Michael Bell’s home in the South Deering community on Chicago’s South Side had been in his family for more than 40 years, and he took sole ownership of it in 2017 after his mother died. But a year later, Bell became unemployed and started to fall behind on his property taxes.
In 2019, his unpaid property taxes from the previous year were auctioned off to a private investor for a little over $1,600 through an annual Cook County property tax sale, a process that enlists third-party investors to help the county recover unpaid property taxes.
Once the debt is sold through a tax sale, a tax lien is placed on the property and the clock starts ticking: If the debt isn’t paid in a lump sum within 30 months, the investor can file an eviction order and claim legal ownership of the home.
Now, three years after his unpaid taxes were sold, Bell is still struggling to get caught up. The amount he owes the investor has grown to about $11,000, which includes about $6,000 for unpaid taxes from the tax years between 2019 and 2021, about $1,500 for penalties and $1,700 for costs and fees on top of the $1,600 owed from the 2018 tax year.
If Bell isn’t able to pay the $11,000 soon, he’ll lose his family home. Lien Group LLC, the third-party investor who bought his property tax debt, will own the home deed and the home’s equity, worth about $110,000, according to the lawsuit.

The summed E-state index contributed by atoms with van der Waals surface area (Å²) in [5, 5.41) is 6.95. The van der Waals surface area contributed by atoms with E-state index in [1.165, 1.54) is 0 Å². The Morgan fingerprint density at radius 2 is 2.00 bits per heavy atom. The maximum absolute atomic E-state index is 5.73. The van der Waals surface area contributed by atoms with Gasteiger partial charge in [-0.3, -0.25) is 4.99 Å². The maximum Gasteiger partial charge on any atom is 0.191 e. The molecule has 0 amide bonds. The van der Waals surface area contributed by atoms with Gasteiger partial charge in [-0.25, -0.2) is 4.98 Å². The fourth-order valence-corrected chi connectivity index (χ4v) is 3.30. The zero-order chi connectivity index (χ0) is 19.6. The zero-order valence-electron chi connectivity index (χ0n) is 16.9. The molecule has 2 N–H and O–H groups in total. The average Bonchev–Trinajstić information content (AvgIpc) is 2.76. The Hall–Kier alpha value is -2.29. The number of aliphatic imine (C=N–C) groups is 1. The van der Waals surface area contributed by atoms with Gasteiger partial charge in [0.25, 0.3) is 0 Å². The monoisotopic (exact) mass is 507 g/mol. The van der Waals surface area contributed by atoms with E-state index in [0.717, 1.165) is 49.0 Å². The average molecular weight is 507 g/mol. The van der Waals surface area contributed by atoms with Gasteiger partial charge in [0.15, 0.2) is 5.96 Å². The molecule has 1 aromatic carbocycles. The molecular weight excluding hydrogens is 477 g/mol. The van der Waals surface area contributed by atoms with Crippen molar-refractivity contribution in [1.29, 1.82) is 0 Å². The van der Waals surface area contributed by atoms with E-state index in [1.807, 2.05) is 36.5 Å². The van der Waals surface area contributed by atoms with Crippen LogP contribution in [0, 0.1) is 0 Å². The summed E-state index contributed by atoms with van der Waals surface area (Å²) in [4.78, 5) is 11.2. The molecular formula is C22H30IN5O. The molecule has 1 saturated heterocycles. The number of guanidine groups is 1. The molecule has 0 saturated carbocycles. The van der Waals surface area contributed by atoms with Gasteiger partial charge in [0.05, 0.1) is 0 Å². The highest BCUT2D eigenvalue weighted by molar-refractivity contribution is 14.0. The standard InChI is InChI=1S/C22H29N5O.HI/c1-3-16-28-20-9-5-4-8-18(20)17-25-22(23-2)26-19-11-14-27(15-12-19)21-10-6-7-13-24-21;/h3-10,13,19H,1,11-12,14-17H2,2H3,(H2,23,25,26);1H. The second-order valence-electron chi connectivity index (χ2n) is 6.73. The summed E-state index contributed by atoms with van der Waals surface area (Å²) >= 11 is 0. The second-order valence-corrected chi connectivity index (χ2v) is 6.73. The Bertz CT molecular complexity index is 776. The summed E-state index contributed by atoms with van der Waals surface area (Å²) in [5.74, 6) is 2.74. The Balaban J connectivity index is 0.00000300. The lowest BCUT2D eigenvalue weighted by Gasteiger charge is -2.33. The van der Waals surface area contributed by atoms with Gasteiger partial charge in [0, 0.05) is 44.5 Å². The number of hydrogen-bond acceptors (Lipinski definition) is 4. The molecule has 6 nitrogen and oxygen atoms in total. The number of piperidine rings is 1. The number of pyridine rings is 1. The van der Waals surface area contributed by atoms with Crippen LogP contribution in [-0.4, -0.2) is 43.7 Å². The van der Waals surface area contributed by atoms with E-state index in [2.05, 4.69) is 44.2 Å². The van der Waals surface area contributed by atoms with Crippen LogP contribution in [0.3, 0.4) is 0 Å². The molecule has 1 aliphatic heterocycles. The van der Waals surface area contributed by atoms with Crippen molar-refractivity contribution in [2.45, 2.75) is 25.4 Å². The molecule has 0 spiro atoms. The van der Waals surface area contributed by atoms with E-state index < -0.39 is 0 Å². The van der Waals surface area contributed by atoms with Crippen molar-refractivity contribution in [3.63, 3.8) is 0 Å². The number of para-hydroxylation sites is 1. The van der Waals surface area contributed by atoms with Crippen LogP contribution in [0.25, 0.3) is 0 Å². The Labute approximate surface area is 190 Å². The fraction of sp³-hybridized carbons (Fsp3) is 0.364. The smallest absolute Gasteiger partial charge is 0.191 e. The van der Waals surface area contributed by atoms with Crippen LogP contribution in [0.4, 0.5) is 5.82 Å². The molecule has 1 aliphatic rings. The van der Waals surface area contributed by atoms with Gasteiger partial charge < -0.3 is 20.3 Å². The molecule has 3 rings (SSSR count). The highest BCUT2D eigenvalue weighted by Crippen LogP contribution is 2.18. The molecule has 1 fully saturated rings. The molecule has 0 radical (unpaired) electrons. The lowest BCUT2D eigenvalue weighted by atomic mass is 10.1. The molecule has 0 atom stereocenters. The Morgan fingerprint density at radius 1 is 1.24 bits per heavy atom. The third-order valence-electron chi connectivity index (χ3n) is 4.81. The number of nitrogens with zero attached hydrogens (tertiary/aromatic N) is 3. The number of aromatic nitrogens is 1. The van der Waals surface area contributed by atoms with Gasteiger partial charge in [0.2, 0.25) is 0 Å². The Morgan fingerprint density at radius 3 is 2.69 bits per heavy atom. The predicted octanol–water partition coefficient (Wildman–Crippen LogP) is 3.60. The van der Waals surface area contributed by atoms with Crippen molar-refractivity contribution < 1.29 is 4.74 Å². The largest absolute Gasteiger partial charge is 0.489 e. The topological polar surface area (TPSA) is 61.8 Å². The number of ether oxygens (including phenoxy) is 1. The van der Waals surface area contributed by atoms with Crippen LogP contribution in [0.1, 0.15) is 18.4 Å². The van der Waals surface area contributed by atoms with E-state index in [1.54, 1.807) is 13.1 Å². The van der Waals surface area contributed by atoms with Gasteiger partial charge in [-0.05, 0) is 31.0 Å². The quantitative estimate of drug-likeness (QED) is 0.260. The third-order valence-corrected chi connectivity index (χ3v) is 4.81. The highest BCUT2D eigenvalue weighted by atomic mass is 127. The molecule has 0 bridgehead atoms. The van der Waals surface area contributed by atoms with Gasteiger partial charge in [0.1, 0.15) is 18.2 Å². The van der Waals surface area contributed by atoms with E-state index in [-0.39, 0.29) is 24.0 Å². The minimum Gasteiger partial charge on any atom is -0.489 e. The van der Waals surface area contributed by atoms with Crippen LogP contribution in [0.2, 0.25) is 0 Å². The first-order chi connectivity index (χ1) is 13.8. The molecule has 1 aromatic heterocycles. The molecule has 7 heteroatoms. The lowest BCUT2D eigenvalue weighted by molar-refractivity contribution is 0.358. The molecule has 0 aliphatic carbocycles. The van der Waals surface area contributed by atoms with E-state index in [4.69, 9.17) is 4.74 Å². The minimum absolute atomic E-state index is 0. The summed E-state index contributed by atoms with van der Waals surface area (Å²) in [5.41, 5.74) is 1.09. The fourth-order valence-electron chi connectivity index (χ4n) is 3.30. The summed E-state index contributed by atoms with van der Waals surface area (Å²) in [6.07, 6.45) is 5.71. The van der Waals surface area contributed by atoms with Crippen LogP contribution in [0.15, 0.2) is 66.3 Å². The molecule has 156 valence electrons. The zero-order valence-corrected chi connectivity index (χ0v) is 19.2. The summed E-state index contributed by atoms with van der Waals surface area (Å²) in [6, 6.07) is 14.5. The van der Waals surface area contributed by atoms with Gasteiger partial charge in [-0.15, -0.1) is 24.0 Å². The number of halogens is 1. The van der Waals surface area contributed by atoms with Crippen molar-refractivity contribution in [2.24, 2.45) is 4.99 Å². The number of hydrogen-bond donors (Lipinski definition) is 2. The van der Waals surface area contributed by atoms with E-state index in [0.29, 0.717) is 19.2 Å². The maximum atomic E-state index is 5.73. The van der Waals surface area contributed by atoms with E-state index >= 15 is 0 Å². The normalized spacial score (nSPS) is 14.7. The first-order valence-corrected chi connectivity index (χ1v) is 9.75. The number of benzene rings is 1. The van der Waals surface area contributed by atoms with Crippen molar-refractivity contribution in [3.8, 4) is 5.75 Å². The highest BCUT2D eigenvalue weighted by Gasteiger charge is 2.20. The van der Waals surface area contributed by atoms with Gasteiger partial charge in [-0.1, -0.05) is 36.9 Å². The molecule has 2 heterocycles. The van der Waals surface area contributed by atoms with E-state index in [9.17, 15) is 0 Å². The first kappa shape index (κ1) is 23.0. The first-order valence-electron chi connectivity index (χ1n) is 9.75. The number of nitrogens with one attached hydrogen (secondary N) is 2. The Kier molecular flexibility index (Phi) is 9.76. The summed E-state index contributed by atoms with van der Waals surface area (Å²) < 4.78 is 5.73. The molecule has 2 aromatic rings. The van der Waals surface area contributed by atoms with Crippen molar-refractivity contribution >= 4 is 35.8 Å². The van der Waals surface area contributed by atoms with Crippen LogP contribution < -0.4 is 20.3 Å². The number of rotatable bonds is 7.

But Michael Bell is pushing back. He is one of four plaintiffs in a class-action lawsuit filed Thursday morning in federal court against Cook County and Cook County Treasurer Maria Pappas, whose office administers the property tax sale program.
The other plaintiffs are homeowner Michelle Kidd, who was caught up in the property tax sale system and evicted from her home in west suburban Maywood earlier this year, and two community organizations that serve predominantly Black and Latino neighborhoods — the Southwest Organizing Project (SWOP) and Palenque LSNA.
The federal lawsuit alleges that Cook County’s failure to compensate homeowners for the loss of their home equity when their property is taken away is a violation of several constitutional rights, including the Fifth Amendment right that private property not be taken for public use without just compensation.
The lawsuit also alleges that the system violates the federal Fair Housing Act and the Illinois Civil Rights Act because it discriminates against Black and Latino homeowners.
A spokesperson for the Cook County Treasurer’s office declined to comment, citing the office does not comment on pending lawsuits and that the matter will be handled by the office of the Cook County State’s Attorney.
The lawsuit alleges that the property tax sales disproportionately impact Black and Latino communities, a fact that Pappas has acknowledged. Her office has been a vocal advocate for reforms and supported research to show the disparate impact on those communities.
Roughly three-fourths of properties on the property tax sale list in 2021 were either in Black or Latino neighborhoods and suburbs, according to a press release from the treasurer’s office.
Between September 2010 and February 2020, 1,400 evictions resulted from people who lost their homes through the tax sale system, according to a study from the housing advocacy group Housing Action Illinois. A WBEZ analysis of that data shows nearly 65% of those properties were in majority-Black ZIP codes.
When a homeowner is evicted due to delinquent property taxes, he or she loses not just the deed to the house but also all the equity built up over the years.